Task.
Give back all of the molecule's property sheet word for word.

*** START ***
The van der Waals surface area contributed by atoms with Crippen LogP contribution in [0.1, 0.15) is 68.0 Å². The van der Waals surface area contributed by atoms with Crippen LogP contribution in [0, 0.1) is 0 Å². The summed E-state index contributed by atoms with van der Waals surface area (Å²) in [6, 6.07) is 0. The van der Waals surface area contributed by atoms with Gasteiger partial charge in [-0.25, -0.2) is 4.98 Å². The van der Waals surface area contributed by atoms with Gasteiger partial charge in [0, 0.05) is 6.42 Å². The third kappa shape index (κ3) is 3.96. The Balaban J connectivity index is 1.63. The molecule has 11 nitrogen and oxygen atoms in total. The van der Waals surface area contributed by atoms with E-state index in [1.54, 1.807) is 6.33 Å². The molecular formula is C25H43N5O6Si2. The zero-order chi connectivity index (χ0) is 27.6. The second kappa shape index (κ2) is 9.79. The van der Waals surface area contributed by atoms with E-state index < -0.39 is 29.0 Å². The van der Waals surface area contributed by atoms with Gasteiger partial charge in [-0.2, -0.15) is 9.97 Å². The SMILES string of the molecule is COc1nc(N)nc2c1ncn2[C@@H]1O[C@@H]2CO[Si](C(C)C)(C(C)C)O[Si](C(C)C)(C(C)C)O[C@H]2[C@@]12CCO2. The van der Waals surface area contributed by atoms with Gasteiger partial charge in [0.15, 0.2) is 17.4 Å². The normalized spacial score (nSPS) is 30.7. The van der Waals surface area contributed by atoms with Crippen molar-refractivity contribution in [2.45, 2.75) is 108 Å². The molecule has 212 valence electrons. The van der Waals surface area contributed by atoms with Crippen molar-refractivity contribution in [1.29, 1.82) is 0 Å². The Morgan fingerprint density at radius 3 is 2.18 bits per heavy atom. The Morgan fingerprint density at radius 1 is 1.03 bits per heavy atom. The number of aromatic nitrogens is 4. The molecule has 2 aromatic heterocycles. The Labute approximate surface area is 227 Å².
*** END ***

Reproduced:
The van der Waals surface area contributed by atoms with Crippen LogP contribution in [0.1, 0.15) is 68.0 Å². The van der Waals surface area contributed by atoms with Crippen LogP contribution in [0, 0.1) is 0 Å². The summed E-state index contributed by atoms with van der Waals surface area (Å²) in [6, 6.07) is 0. The van der Waals surface area contributed by atoms with Gasteiger partial charge in [-0.25, -0.2) is 4.98 Å². The van der Waals surface area contributed by atoms with Gasteiger partial charge in [0, 0.05) is 6.42 Å². The third kappa shape index (κ3) is 3.96. The Balaban J connectivity index is 1.63. The molecule has 11 nitrogen and oxygen atoms in total. The van der Waals surface area contributed by atoms with E-state index in [1.54, 1.807) is 6.33 Å². The molecular formula is C25H43N5O6Si2. The zero-order chi connectivity index (χ0) is 27.6. The second kappa shape index (κ2) is 9.79. The van der Waals surface area contributed by atoms with E-state index < -0.39 is 29.0 Å². The van der Waals surface area contributed by atoms with Gasteiger partial charge in [-0.2, -0.15) is 9.97 Å². The SMILES string of the molecule is COc1nc(N)nc2c1ncn2[C@@H]1O[C@@H]2CO[Si](C(C)C)(C(C)C)O[Si](C(C)C)(C(C)C)O[C@H]2[C@@]12CCO2. The van der Waals surface area contributed by atoms with Gasteiger partial charge in [0.15, 0.2) is 17.4 Å². The normalized spacial score (nSPS) is 30.7. The van der Waals surface area contributed by atoms with Crippen molar-refractivity contribution in [2.45, 2.75) is 108 Å². The molecule has 212 valence electrons. The van der Waals surface area contributed by atoms with Crippen molar-refractivity contribution in [1.29, 1.82) is 0 Å². The Morgan fingerprint density at radius 3 is 2.18 bits per heavy atom. The Morgan fingerprint density at radius 1 is 1.03 bits per heavy atom. The number of aromatic nitrogens is 4. The molecule has 2 aromatic heterocycles. The Labute approximate surface area is 227 Å².